4. Spread of misinformation 


Since the start of the pandemic, there has been no public health address by the government to inform the population about the current state of the pandemic. This has caused an infodemic outbreak as Whatsapp groups, fake news videos and alternative sources of information are circulating misinformation. These have caused confusion and encouraged risk-taking behaviours.  


5. Misreporting official data 


Official statistics have reported 307,231 deaths as of May 24 2021, however a more likely scenario suggests there have been 1.6 million deaths as anecdotal evidence from crematoriums and cemeteries suggests the daily number could be much higher. Researchers and journalists have begun collecting independent data, signifying the actual number could be from 5-20 times higher than official numbers.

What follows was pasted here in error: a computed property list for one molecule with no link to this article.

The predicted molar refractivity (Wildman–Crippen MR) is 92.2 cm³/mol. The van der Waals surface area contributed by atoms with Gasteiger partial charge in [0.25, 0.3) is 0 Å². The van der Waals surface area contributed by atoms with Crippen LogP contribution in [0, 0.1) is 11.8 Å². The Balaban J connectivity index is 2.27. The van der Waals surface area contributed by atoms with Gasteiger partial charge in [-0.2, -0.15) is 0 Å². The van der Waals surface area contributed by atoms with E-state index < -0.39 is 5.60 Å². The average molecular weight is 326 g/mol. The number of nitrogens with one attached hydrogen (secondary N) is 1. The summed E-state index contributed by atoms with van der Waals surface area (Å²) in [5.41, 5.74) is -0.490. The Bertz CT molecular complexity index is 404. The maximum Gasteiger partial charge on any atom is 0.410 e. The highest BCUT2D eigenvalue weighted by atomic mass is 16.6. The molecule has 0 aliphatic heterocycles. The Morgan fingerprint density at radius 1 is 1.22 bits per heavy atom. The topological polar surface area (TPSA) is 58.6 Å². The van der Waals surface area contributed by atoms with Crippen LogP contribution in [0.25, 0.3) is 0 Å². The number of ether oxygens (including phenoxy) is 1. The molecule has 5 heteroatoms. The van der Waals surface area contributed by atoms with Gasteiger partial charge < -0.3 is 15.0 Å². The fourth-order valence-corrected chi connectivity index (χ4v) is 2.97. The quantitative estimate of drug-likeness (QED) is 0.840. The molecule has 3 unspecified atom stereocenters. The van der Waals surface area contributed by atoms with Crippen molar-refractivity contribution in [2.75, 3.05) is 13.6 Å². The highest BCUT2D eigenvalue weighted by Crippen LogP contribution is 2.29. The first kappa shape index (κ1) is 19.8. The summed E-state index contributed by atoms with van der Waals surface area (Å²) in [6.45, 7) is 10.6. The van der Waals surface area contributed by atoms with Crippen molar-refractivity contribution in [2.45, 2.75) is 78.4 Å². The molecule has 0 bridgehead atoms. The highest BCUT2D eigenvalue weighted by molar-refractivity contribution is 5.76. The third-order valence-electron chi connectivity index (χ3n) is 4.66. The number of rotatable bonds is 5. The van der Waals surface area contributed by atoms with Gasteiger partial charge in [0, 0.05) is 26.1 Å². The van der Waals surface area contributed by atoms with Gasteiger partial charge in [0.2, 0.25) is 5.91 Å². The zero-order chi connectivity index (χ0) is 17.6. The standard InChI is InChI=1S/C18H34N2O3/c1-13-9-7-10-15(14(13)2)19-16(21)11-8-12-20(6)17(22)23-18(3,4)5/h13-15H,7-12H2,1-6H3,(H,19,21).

By monitoring and controlling information that is reaching the population and suppressing opposing narratives, the government is enforcing a positive image of itself to please voters and ultimately remain in power. 


Funeral pyres in Delhi last week. Photograph: Anindito Mukherjee/Getty Images


6. No transparency with funds 


On the 27th March 2020 Modi set up the Prime Minister’s Citizen Assistance and Relief in Emergency Situations Fund (The PM Cares Fund in short) and appealed to all Indians to donate. It is estimated there are over 100bn rupees (about $1.4bn USD) in the fund. Since it was set up there has been no information regarding how the fund is managed, how much money has been collected, and how it is being put to use. Opposition leaders are concerned about the lack of transparency as the situation continues to intensify.  


7. Lack of engagement by the international community